With more and more dashcams making their way to the local market, Garmin’s Dash Cam 35 offers something unique – the ability to record your exact GPS position while driving. All footage recorded includes a time-stamp, speed travelled and GPS location (longitude and latitude) at the bottom, providing what could be valuable information in case of an incident or accident.
There’s a couple of features that adds to the Dash Cam 35’s usability. For one it’s small enough to practically mount anywhere without interfering with your line of sight. My recommendation would be to mount it in such a position that it could be turned towards to driver’s window in case you need to record footage while dealing with police or traffic cops. Be warned – once in place it’s very difficult to remove the adhesive mount so you need to be very sure before sticking it in place. Garmin does provide an extra double sided adhesive strip in case you sticked it in the wrong position, or want to use the mount in a different car.
Record on the road
Like most dashcams you don’t need to turn on the Dash Cam 35 to initiate recording, since it does so automatically when you start the car (well, a few seconds afterwards since it first cycles through unnecessary on-screen warnings). Unlike others, the Dash Cam 35 also offers a bit of internal power, so in case your car switches off it can still record up to one minute of footage.
When you are in an accident, or even when braking hard, the Dash Cam 35’s G-Sensor will trigger the automatic saving of the previous, current, and following recordings, so that other footage cannot be recorded over it.
One of the buttons next to the side of the Dash Cam also allows you to save footage just recorded with a simple click (if there was, for example an accident that took place in front of the road), but the button is slightly difficult to find without taking your eyes off the road, and I would have preferred if it was a different colour and size to the other three just above it.
Some added extras
An added extra on the Dash Cam 35 is safety camera warning alerts, in the form of beeps. Personally I’m in two minds about this, since when driving from Johannesburg to Pretoria on the highway it will beep quite a number of times, warning against potential speed camera positions whether there are actually cameras there or not. It is a feature that could come in handy when going on vacation, but the beeping got the better of me in the city and I turned it off. Also on offer is forward collision warning alerts, which beeps if you are too close to the car in front of you. During the test period I luckily didn’t needed to be alerted this way.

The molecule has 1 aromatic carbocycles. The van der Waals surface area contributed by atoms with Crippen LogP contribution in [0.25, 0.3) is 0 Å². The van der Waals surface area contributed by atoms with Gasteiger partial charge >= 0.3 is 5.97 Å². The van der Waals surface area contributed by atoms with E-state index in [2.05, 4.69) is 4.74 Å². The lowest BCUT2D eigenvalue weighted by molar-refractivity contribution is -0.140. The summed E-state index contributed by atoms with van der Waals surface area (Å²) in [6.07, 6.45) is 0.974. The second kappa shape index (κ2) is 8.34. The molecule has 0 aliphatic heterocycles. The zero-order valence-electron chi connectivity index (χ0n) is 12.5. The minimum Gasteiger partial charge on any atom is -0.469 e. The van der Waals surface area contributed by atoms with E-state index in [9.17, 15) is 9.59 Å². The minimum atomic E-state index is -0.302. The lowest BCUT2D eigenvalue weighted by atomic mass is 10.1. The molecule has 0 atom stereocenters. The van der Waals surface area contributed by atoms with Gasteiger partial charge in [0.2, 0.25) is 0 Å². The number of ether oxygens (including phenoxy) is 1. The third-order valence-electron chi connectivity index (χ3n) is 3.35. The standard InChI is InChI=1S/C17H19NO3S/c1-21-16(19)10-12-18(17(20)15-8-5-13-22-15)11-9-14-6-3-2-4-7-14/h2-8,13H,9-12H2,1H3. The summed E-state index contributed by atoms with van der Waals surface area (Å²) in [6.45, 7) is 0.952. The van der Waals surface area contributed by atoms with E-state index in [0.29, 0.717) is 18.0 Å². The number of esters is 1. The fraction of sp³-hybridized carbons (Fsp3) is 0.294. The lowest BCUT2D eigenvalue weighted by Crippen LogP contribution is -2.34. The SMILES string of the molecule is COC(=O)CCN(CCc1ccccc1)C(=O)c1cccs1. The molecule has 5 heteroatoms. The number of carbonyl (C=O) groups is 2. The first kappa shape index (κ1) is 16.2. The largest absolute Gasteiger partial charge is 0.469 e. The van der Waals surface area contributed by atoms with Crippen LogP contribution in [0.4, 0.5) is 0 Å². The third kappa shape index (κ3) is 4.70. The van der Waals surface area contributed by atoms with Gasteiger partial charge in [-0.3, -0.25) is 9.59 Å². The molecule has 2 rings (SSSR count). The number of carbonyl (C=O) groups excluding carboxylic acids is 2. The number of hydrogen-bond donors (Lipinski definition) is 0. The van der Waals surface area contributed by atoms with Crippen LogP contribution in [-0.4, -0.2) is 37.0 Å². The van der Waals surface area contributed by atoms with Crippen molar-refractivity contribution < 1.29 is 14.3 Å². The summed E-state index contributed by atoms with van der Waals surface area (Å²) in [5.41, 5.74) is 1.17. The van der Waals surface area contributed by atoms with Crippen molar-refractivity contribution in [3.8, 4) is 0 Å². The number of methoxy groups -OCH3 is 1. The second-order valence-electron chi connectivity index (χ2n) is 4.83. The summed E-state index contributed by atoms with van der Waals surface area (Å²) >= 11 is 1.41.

With previous dashcams tested, I was used to simply connecting it to a dual charger with 2.1A output in the cigarette lighter. This means I have an extra USB slot to also charge a smartphone at the same time. The Dash Cam 35 does not work this way and comes with its own charger that takes up the whole cigarette lighter, so if you also want to charge your phone you’re simply out of luck.
While a 3" LCD screen is on offer, I rarely used it for playback, preferring to simply connect the Dash Cam to my PC to see the MP4 files. Garmin does offer its own Dash Cam Player for download to view and organise recorded footage, although I simply used VLC media player for footage. This can be recorded in either full HD (1080p) or 720p resolution, with the 1080p recording quality preferable in my opinion. The dashcam records one minute of footage at a time, looping over old files as soon as your microSD card is full. Speaking of which, Garmin provides a 4 GB card in the box, although we would recommend something preferably in the 16 GB range (Class 4 required) in case you want to review something that happened along the way that did not trigger automatic saving.
Some footage shot on the Garmin Dash Cam 35. Speed camera warning at 0.19 and 0.38.
GPS position included
Garmin’s Dash Cam 35 is compact and stylish enough not to be a bother (except for the unsightly cable that powers it), doing the job required while also using GPS positioning to provide extra information at the bottom of its 1080p videos. While the speed camera warnings became a bit too much for me, others could find this a good way to stay fine free. Ultimately, the Garmin Dash Cam 35 did the job without fuss and retails for R3 000. If you do not require the GPS positioning, the Garmin Dash Cam 30 at R300 cheaper should suffice.